The largest valvspring we would need to use is a Comp Cams 918 rated at 130 pounds. these are heavy duty, use these with anything over .530 lift. these springs put a load on the timing chain and tensioner, so its reccommended to upgrade to a double-chain timing setup.

Install Kit
ZZperformance and Abbot Racing Heads offer a "cam install package" which basically consists of necessary gaskets, bolts, and other small odds and ends that you will need to complete the cam install. A few noted items that must be included are Rocker arm bolts and new Crank pulley bolt. These bolts are a one time use item, so after removal, you must use a NEW bolt for the crank and each rocker arm.

Rods and Lifters

New pushrods and lifters are not a necessary item to replace if you have a low mileage car, but if you have the motor apart and are replacing the rest of the valvetrain, why not go the extra step and finish it off with a fresh set of lifters and rods. The extra wear and tear that a camshaft puts on the valvetrain can prematurely wear out stock lifters, and the higher rev limiters and shift points can cause rods to bend slightly if a missed shift occurs or you bounce off the rev limiter a few times.

How Hard is it to install?

This is not a beginnners modification, you are working with key parts of the engine that have exact tolerances, one degree off in any direction can cause chaos in the motor, and frustration for the owner. Install time is around 8-12 hours, and can be done in a garage. You MUST have these tools before you think about diving into the motor.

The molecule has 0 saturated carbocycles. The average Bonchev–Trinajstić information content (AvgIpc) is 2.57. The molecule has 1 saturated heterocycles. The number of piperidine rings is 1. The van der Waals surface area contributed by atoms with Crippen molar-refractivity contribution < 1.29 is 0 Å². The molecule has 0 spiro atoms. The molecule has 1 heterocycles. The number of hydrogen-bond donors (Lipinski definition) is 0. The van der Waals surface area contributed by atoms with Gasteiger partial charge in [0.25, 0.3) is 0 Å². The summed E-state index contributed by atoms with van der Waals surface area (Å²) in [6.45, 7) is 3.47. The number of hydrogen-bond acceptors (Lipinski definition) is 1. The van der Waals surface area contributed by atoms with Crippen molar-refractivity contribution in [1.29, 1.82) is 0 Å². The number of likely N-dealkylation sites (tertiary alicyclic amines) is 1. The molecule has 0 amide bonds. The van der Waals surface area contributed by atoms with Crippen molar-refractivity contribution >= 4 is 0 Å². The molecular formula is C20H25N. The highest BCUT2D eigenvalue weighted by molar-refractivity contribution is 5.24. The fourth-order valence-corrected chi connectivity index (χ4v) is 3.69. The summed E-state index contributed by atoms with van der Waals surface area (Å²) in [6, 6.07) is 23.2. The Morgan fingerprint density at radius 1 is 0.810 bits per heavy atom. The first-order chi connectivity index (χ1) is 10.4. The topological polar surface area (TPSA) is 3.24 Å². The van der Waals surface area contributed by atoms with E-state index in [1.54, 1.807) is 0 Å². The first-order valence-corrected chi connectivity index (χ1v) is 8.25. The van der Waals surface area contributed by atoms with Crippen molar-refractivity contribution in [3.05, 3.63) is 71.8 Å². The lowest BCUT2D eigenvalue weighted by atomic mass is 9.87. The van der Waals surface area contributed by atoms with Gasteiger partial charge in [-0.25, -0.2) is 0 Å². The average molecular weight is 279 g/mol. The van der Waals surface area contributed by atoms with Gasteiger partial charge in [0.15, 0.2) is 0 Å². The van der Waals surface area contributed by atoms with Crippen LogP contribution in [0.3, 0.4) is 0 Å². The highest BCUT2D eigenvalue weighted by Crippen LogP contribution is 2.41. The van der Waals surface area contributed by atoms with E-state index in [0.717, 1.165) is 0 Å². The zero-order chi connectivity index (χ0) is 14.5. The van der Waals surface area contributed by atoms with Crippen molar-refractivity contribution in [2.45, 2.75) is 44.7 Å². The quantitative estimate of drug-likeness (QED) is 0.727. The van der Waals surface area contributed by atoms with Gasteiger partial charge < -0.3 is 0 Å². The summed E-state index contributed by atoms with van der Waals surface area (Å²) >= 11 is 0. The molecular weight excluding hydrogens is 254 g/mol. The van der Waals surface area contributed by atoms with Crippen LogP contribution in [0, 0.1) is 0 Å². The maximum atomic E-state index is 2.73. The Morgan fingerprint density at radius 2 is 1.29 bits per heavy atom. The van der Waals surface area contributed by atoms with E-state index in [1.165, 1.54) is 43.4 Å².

Accurate Torque wrench, both ft/lbs AND in/lbs
Fuel line removal tool
Quality set of wrenches, sockets, and small hex bits
Sockets ranging in size from 7mm to 1 5/16"

Patience is the name of the game, there are alot of bolts that are a PITA, if you dont have the patience to allow yourself to be smarter than the car, you may need to talk with your councelor before attempting this. I HIGHLY reccomend going to the library and checking out the Chiltons Manual of your year car. DO NOT use a Haynes manual, that junk is not detailed enough for someone to effectively tear apart an engine.

How much power will I gain?

Each car is individual as the owner. Some cars are a bit quicker than others in stock form, some have issues that are unknown that will effect the performance. Some people have gained 10 HP from the cam swap, others have gained almost 100 with a good set of heads and a decent tune. At the track some have seen a gain of a few tenths, others a full second. The key to the camshaft is to have complimenting modifications. You cant just slap a cam in and be a new beast, the cam will make more power with the more you add to the car to help it do its job.

Any downsides to having an aftermarket cam?

As with any modification you do to your car, there are adverse effects. There really arent any serious effects to having a cam, depending on how radical you go, or the manintence you provide to your car the more issues you may encounter. You may lose some gas mileage, you may have issues with passing emmissions in some areas. The big thing you have to know is that your car will last as long as you let it. If you dont take care of it, or dont keep up with routine maintence then you will prematurely wear it out. As long as you supported the camshaft swap with quality parts and components rated for the specs of your cam, it should last as long as any other car out there.

I hope this helps some of you guys out there with some of the basics and i guess a bit of the advanced stuff that deals with this subject. There is a list of cams in this forum, use that and see whos running what. If there is a cam on that list that you are interested in, get in contact with the manufacturer, or if there is a members name beside it, contact them, ask them how they like their choice.